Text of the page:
Advice from Saskatchewan’s favourite hipster
Bonus Column | by Chiron Batchlett
Dear Chiron: I don’t remember letting you borrow my car but since you did, could you at least explain these weird stains?
Ted (Your Landlord)
Memory problems are the worst. If you can’t remember letting me borrow your car last Saturday night, it’s probably because you have too much on your mind. Just let go of the things that stress you out — for example, those stains in your car and all the wasps they’re attracting. Those stains will dry and the wasps will all be gone by October, so you’ve only got a few months of wasp-filled driving and then it’s back to normal. Sounds like a good deal to me.
P.S.: The stains are from a new artisanal food product I’m testing called a Taquito Slushee.
Dear Chiron: Where is June and July’s rent? You’re not answering your phone and this column is the only place I know I can reach you.
Ted (Your Landlord)
Sometimes in life we lose things and can’t seem to find them again. If we’re not careful, our whole existence turns into a quest to recover that lost thing. Maybe the key to happiness is giving up on that quest? For example, I lost several hundred dollars of my grandmother’s money at the casino one night. I tried to get it back, but the manager was extremely rude to me when I explained that the money belonged to my grandmother and she needed it for her heart medicine. I even showed him a picture of Gran-gran and he didn’t care. Imagine that, Ted. Imagine being so cruel and cold that even a picture of my grandmother, like the one I slid under your door yesterday, doesn’t move your heart. Think of her sitting alone in her living room, a cup of tea in her hands, a crossword puzzle on her lap and a picture of her favourite grandson on the wall. You can contact her about the rent. Her phone number is on the back of the picture.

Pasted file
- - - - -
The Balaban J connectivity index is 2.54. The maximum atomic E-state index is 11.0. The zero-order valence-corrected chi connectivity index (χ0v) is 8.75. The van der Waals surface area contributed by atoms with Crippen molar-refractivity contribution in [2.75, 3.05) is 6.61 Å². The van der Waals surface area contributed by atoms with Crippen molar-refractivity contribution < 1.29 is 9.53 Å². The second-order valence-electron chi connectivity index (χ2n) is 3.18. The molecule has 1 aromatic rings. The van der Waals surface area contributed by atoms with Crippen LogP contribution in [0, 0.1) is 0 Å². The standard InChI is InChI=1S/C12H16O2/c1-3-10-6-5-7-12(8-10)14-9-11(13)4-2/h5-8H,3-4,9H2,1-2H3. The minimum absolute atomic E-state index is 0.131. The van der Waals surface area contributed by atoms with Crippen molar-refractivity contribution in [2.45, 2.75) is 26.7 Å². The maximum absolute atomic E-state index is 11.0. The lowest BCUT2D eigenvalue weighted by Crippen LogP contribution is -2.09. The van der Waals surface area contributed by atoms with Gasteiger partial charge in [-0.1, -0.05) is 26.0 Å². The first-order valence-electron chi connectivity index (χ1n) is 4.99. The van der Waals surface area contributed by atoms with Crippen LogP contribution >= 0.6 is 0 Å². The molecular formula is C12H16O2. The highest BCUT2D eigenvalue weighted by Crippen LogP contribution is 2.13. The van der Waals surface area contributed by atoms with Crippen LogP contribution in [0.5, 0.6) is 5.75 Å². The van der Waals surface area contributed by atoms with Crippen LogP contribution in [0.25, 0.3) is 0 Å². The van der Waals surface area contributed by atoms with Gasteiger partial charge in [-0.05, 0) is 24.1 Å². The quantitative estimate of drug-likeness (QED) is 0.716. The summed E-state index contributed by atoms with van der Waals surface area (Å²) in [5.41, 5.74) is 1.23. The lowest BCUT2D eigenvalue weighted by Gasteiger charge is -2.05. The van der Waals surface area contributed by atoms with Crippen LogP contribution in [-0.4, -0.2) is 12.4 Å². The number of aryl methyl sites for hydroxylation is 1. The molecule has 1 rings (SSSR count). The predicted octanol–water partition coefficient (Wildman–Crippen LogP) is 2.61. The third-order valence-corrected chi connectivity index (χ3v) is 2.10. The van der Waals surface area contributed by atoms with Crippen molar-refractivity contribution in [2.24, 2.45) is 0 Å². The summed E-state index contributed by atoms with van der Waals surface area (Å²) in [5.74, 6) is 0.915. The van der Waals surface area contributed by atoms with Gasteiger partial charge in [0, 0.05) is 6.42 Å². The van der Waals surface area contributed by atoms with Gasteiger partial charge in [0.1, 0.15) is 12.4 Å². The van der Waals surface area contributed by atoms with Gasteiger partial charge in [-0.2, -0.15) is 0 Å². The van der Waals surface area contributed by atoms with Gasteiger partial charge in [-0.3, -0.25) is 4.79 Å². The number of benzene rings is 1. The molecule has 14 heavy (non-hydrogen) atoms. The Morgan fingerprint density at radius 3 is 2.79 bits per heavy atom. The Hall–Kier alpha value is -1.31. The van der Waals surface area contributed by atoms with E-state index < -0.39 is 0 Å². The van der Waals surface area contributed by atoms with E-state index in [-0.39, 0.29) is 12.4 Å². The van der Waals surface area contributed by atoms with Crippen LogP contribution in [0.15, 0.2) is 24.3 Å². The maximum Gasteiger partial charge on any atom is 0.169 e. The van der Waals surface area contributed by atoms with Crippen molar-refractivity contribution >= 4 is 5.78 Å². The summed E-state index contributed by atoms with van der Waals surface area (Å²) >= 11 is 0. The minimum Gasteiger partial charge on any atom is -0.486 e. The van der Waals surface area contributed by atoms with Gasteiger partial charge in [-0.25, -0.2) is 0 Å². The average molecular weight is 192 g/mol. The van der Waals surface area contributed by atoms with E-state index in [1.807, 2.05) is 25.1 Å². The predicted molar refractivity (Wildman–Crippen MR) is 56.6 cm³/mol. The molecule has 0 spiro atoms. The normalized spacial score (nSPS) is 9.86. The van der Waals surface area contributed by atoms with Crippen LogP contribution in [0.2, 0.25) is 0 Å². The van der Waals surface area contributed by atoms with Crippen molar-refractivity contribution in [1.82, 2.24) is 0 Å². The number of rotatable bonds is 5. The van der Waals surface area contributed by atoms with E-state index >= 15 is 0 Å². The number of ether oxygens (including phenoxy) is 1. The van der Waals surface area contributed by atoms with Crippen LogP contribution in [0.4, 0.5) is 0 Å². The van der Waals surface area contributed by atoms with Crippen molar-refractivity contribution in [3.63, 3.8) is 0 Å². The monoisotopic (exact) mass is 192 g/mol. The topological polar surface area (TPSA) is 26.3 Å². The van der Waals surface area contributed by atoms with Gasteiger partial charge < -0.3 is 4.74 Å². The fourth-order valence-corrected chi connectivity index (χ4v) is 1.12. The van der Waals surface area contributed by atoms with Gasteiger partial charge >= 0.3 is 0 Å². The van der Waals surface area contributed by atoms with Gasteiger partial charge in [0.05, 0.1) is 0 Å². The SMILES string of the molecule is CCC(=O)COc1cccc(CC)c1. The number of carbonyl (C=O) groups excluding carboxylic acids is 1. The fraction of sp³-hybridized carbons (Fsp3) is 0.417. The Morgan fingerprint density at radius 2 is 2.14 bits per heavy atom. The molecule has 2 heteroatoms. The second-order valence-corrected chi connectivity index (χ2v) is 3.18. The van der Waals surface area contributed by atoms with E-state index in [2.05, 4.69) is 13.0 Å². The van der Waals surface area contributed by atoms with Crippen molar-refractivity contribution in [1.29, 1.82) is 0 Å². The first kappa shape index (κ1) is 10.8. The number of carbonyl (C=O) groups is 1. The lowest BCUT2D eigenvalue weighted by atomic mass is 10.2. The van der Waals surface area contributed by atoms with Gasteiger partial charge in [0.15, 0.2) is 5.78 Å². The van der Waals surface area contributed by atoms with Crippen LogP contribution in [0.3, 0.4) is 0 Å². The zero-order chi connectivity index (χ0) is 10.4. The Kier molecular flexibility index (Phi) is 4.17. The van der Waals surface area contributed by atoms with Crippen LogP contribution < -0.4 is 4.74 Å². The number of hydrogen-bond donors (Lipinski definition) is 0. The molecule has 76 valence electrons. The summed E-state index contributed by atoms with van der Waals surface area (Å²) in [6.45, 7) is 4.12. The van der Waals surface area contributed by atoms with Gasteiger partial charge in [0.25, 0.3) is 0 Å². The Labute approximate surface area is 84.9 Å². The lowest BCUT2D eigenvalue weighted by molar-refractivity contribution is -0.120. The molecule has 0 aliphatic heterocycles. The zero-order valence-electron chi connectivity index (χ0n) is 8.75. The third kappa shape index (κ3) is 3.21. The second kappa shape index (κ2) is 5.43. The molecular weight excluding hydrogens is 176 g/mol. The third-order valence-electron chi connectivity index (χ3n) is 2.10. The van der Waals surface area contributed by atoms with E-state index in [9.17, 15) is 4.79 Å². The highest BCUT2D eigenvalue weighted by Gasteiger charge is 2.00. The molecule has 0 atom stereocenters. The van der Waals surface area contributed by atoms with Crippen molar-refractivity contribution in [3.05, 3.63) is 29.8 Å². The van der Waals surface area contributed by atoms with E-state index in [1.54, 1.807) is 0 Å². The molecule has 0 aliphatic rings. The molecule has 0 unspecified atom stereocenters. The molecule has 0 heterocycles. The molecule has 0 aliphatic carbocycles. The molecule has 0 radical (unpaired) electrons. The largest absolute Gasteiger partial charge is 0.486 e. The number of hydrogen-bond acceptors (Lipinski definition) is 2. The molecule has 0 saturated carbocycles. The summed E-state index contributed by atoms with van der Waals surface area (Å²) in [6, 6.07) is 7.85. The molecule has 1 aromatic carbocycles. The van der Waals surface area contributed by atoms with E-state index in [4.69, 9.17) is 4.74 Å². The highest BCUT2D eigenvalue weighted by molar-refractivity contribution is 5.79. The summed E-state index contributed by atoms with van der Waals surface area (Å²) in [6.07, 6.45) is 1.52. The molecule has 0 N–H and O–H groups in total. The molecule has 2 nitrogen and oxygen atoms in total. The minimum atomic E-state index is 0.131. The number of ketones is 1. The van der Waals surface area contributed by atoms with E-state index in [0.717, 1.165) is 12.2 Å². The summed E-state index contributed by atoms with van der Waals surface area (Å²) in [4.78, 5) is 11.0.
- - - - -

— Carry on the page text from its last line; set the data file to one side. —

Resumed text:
Dear Chiron: I have a problem with a friend and I hope you can help. He likes to invite everyone out to the newest restaurants and bars but when the bill comes he just gets up and leaves and no one sees him for days. We’ve tried talking to him about this bad habit but he starts crying every time. He claims that his business is still getting off the ground and once it takes off we’ll all reap the benefits. Then he offers to treat us to dinner, but either stiffs us on the bill (again) or tries to sell us his disgusting mustard-mayonnaise mix. This guy is you.
Ted (Your Friend And Landlord)
Ted, you know how much I appreciate you as a friend, a landlord and an investor in my Mustardaise business. Without you there would be no Chiron’s Mustardaise, the artisanal condiment CJ Katz once tried on a sandwich. You can’t buy that kind of publicity! But most publicity you do have to buy, which is why I need some cash for my advertising budget. I swear to you on my grandmother’s heart, Ted: help me out on this and you’ll get triple your investment back. In the meantime, though, let me make it up to you. Drinks tonight? It’ll be my treat.
Fax Chiron Batchlett your questions at 306-352-9686 and they might be answered in an upcoming Chironqueries. Probably not though.